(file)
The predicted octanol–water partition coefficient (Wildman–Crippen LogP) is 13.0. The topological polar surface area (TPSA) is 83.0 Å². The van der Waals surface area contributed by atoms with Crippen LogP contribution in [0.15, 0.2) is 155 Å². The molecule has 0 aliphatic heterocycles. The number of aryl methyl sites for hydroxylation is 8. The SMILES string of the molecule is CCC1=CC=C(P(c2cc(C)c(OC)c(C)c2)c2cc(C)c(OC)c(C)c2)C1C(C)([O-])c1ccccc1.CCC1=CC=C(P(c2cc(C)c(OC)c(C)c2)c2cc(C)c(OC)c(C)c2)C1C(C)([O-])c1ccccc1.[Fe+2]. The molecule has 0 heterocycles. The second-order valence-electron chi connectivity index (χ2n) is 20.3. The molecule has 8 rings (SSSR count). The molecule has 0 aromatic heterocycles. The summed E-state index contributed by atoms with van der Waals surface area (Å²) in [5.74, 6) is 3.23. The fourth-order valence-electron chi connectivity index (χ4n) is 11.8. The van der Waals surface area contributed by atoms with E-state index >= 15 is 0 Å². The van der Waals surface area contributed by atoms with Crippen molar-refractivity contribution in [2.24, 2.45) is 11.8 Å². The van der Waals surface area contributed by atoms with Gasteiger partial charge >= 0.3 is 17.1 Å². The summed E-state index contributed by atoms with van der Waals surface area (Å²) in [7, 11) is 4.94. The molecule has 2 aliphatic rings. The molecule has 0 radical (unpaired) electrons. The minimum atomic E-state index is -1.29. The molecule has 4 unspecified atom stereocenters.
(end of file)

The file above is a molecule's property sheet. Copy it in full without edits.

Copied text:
The predicted octanol–water partition coefficient (Wildman–Crippen LogP) is 13.0. The topological polar surface area (TPSA) is 83.0 Å². The van der Waals surface area contributed by atoms with Crippen LogP contribution in [0.15, 0.2) is 155 Å². The molecule has 0 aliphatic heterocycles. The number of aryl methyl sites for hydroxylation is 8. The SMILES string of the molecule is CCC1=CC=C(P(c2cc(C)c(OC)c(C)c2)c2cc(C)c(OC)c(C)c2)C1C(C)([O-])c1ccccc1.CCC1=CC=C(P(c2cc(C)c(OC)c(C)c2)c2cc(C)c(OC)c(C)c2)C1C(C)([O-])c1ccccc1.[Fe+2]. The molecule has 0 heterocycles. The second-order valence-electron chi connectivity index (χ2n) is 20.3. The molecule has 8 rings (SSSR count). The molecule has 0 aromatic heterocycles. The summed E-state index contributed by atoms with van der Waals surface area (Å²) in [5.74, 6) is 3.23. The fourth-order valence-electron chi connectivity index (χ4n) is 11.8. The van der Waals surface area contributed by atoms with E-state index >= 15 is 0 Å². The van der Waals surface area contributed by atoms with Crippen molar-refractivity contribution in [2.24, 2.45) is 11.8 Å². The van der Waals surface area contributed by atoms with Gasteiger partial charge >= 0.3 is 17.1 Å². The summed E-state index contributed by atoms with van der Waals surface area (Å²) in [7, 11) is 4.94. The molecule has 2 aliphatic rings. The molecule has 0 radical (unpaired) electrons. The minimum atomic E-state index is -1.29. The molecule has 4 unspecified atom stereocenters.